Oregon Wine Research Institute — Two new graduate students, Christian Mandelli and Britt Eubanks, joined Dr. Laurent Deluc’s Grape Genomics Lab at OSU in September this year. Both students will be working on transformative research programs aiming to control two significant diseases affecting commercial wine grape production: Grapevine Red Blotch Virus (GRBV) and grape powdery mildew.
Christian Mandelli comes to OSU from Italy. He received his B.S. in Oenology and Viticulture at the University of Milan, Italy. He defended a thesis focused on vineyard management practices to mitigate the impact of climate change on the grape ripening process. Later, he earned a M.S. in Viticulture and Oenology Sciences at the University of Turin, Italy. In collaboration with the University of Milan, his research thesis was focused on the characterization of drought resistance candidate genes in grapevine using genetic engineering tools like CRISPR/Cas9 system (a technology used to edit genes). Christian is a very early bird and enjoys morning runs with his dog to achieve a healthy and balanced life. However, he is also a big fan of Five Guys bacon cheeseburgers and peanut butter bacon milkshakes! Christian’s research in the Deluc lab will focus on characterizing epigenetic mechanisms during the early phases of grapevine red blotch viral infection in the grapevine. The project’s long-term goal is to translate this knowledge into the development of double-stranded RNA applications to be used in vineyards to trigger grapevine immune defense to prevent red blotch infections. This is a new but promising technology application for the future of vineyard disease management.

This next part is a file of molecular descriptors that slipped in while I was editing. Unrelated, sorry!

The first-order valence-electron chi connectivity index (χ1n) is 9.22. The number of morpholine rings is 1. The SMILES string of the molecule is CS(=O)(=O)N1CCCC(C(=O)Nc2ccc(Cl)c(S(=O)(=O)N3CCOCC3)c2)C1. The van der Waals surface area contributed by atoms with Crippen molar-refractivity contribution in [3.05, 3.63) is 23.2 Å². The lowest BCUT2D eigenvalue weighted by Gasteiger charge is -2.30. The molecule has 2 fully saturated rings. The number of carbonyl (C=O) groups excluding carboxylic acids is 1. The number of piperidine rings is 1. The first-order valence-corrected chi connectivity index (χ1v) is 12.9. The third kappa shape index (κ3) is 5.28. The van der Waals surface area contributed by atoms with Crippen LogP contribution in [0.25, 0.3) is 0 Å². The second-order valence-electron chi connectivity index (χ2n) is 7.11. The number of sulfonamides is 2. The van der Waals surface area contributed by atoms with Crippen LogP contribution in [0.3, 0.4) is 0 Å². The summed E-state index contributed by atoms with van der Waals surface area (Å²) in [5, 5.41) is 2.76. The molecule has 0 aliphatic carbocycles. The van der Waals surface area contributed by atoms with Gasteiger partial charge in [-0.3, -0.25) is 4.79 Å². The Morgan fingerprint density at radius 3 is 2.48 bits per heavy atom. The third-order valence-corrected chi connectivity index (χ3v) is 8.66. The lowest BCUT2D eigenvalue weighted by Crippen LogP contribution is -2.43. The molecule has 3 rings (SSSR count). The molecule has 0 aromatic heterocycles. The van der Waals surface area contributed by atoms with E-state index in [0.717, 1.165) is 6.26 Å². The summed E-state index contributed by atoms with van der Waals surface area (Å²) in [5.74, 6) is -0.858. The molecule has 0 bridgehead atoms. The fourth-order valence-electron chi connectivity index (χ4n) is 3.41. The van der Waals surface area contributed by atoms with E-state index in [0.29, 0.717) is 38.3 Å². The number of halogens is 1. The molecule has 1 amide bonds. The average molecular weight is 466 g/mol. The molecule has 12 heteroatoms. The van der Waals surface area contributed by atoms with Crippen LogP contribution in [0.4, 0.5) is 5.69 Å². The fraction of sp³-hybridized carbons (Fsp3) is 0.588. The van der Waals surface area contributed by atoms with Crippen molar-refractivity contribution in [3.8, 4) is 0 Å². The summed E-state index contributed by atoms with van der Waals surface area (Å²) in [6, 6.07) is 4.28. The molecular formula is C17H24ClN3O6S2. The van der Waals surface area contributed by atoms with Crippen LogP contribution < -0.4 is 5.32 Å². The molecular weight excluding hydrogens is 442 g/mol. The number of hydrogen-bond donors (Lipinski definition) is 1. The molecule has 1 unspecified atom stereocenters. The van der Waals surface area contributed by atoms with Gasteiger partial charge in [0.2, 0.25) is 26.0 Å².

Britt Eubanks is from the small agricultural town of Homedale, Idaho, about 10 miles from the Oregon state border. He grew up surrounded by farmland and vineyards and has always had a passion for local crops. He received his B.S. in Biology at Boise State University, where he studied soil biochemical cycles and plant/soil interactions. Focusing on the plants, he realized that there is much to learn regarding plant breeding and genetics. This led him to begin work for the J.R. Simplot Company, where he researched the applications of new biotechnologies in potatoes and other crops. While working in the biotech fields, he saw first-hand the power of modern molecular techniques. His goal is to learn more about the genetics of crops and address modern agricultural issues with new molecular techniques. Britt states, “There is nowhere in the world like the Pacific Northwest, so what better place to continue learning.” Outside of work, Britt enjoys camping, fishing, and snowboarding, making Oregon a great place for Britt to work and play! Britt’s research project focuses on the development of RNA interference tools in the field for controlling grape powdery mildew (Erysiphe necator) by targeting grapevine susceptibility of Mildew-resistance Locus O (MLO) genes and genes essential for the grape powdery mildew life cycle.